Recreation program, Byron Days big efforts by group of volunteers

A hearty band of volunteers is working to “rec” the Town of Byron and even has thoughts about extending its “rec-age” to surrounding communities.

Besides offering a nicely equipped fitness center known as the weight room, plus bingo games, open gym time, Meals on Wheels and a central site for group gatherings, the town Recreation Committee is aiming at getting the Olympic-size swimming pool reopened with offerings for all ages including a therapy pool and long slide. All the committee’s efforts are designed to provide plenty of rec for the public, said Jeanie Petrich, recreation director, who heads the committee with Councilman Marie McCollam as liaison.

Dotty White, right, makes a point to Annabelle McCurley and her son Flint, age 2, during a visit to the former Byron school pool last week.

Committee members feel that with strong offerings, participants could come from communities including Lovell and Powell, once a full program is under way and the plan to get the pool open is realized.

Using the former Rocky Mountain High School, now owned by Georgia businessman Alex John Campos, the stalwart group of Byron volunteers continues to provide their time, talents and donations for a variety of well-rounded activities, including the annual Byron Days celebration. This year the celebration will run for three days, July 12-14, with a parade theme of, “Our Heroes Have Always Been …” McCollam said during a council meeting in town hall on Tuesday night, June 5, that the parade colors are set as red, white and blue.

Councilman Gilbert Cordova, who serves with the Byron Lions Club for the annual event, said during the council meeting that participants can fill in the blank as to who are their heroes.

“It could be father, mother, veterans, whoever,” he said. Cordova noted that the original thought for the theme was, “Our Heroes Have Always Been Cowboys,” but that it eventually was revised to be more inclusive for various reasons.

Regarding the volunteer Rec Committee, Petrich stated Monday, June 11, that, “So many people have stepped up to donate their time and money” for the efforts at the former school, as well as the annual celebration. Last year there weren’t many helpers for Byron Days, she said, but this year, “It’s really great.” The committee is able to use parts of the former school, which has some 96,000 square feet of space that includes a fully equipped cafeteria, auditorium with theater-type seating and large screen, the weight room and the swimming pool. Campos allows the use under a verbal arrangement and a formal written lease “is in the works,” said Petrich. The fact that there is not a formal pact was a point of contention during the June 5 council meeting, as brought up by Mayor Bret George, but on June 11 Petrich explained that, “It’s being handled.”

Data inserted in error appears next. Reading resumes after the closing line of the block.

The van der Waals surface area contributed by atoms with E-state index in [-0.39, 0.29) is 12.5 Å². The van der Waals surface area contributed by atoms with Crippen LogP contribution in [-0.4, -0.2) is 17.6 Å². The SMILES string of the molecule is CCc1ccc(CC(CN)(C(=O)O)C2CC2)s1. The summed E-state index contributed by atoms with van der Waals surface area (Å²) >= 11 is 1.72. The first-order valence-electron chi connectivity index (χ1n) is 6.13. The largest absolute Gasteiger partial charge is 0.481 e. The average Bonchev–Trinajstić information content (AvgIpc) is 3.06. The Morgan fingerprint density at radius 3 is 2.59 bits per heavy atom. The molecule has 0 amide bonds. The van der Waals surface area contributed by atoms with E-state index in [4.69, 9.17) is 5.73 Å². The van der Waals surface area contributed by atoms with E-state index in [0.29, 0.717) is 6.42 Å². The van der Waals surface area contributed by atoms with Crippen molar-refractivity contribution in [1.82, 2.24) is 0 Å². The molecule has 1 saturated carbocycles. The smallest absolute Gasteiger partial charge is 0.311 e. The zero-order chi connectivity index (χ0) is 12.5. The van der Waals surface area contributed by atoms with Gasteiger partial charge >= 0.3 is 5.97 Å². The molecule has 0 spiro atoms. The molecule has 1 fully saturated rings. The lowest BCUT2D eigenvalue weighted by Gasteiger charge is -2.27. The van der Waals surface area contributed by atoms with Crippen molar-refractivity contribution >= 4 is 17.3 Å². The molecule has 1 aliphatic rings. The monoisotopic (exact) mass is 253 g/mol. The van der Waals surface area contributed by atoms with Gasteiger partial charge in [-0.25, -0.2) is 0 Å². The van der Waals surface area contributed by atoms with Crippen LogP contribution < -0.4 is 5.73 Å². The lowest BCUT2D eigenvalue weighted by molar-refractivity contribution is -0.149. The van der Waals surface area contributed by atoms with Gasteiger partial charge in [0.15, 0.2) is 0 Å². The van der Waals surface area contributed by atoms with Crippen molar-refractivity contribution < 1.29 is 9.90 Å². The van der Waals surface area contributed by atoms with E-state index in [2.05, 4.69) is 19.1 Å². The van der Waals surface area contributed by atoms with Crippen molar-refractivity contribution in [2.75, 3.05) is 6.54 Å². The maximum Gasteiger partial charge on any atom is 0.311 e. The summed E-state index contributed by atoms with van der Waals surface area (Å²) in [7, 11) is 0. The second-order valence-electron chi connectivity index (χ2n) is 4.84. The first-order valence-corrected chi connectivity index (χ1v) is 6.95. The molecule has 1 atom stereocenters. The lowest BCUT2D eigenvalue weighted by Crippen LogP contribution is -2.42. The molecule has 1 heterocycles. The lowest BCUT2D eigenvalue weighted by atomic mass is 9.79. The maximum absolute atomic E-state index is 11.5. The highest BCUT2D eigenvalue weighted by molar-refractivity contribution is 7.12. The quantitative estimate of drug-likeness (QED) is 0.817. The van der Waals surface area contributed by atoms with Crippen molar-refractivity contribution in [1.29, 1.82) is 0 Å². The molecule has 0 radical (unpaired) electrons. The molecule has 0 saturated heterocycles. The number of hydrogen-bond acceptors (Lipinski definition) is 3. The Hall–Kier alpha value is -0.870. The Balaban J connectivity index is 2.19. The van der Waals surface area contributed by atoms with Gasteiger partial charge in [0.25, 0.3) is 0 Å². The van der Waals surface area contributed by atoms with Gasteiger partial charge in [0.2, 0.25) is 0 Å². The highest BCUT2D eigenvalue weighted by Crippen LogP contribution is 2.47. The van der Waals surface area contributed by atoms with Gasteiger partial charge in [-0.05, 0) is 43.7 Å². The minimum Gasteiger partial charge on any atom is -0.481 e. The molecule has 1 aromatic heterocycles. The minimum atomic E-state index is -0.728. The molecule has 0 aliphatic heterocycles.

Stating that she hopes she hasn’t left out any names, she listed committee volunteers as Annabelle McCurley, Pam Hopkinson, Sydney and Amy Hessenthaler, Curtis and Jennifer Abraham and Doug Daniels. Additionally, the on-site representative for Campos is Jeff Noall, who “does a lot for us,” Petrich said. McCurley added that, “We are very grateful to him.” Donations solicited by Petrich and others “are what allows us to keep the building open, as we have to pay for utilities.” Campos bought the former school from the town for $70,000 in March after Big Horn County School District One deeded it to the municipality last year.

Regarding activities, it was stated during the June 5 council meeting that the Rec Committee likely will begin selling memberships to use the weight room after allowing free use for some time. The equipment is owned by the committee, which used a private donation. Current hours for open gym and the weight room are Mondays, Wednesdays and Fridays from 5:30-7 a.m. and from 8-9 p.m. including “sole walkers”; plus Tuesdays and Thursdays 6:30-8 p.m., and Sundays 5-6:30 p.m.

Dining under Meals on Wheels is offered once monthly from 11:30 a.m. to 1:30 p.m. with the next dining set for Monday, June 25, said White, who is coordinating that program.

“We hope to make it weekly at some point,” she noted.

Bingo games with white elephant prizes are offered on second Fridays although no games are scheduled during June and July. The movie night program seems to be off for the summer, as the committee examines ways to obtain movies to attract larger crowds.

An organization known as Byron Community Outreach was working with the Rec Committee, but has disbanded, although Mary Jensen continues to work to coordinate activities under the committee including the meals, bingo and the “old-time theater” program.

The site is being used for various get-togethers including a 50-year reunion from former students at the old school on July 14. As well, the auditorium and cafeteria are available for weddings and other gatherings.

By BOB RODRIGUEZ

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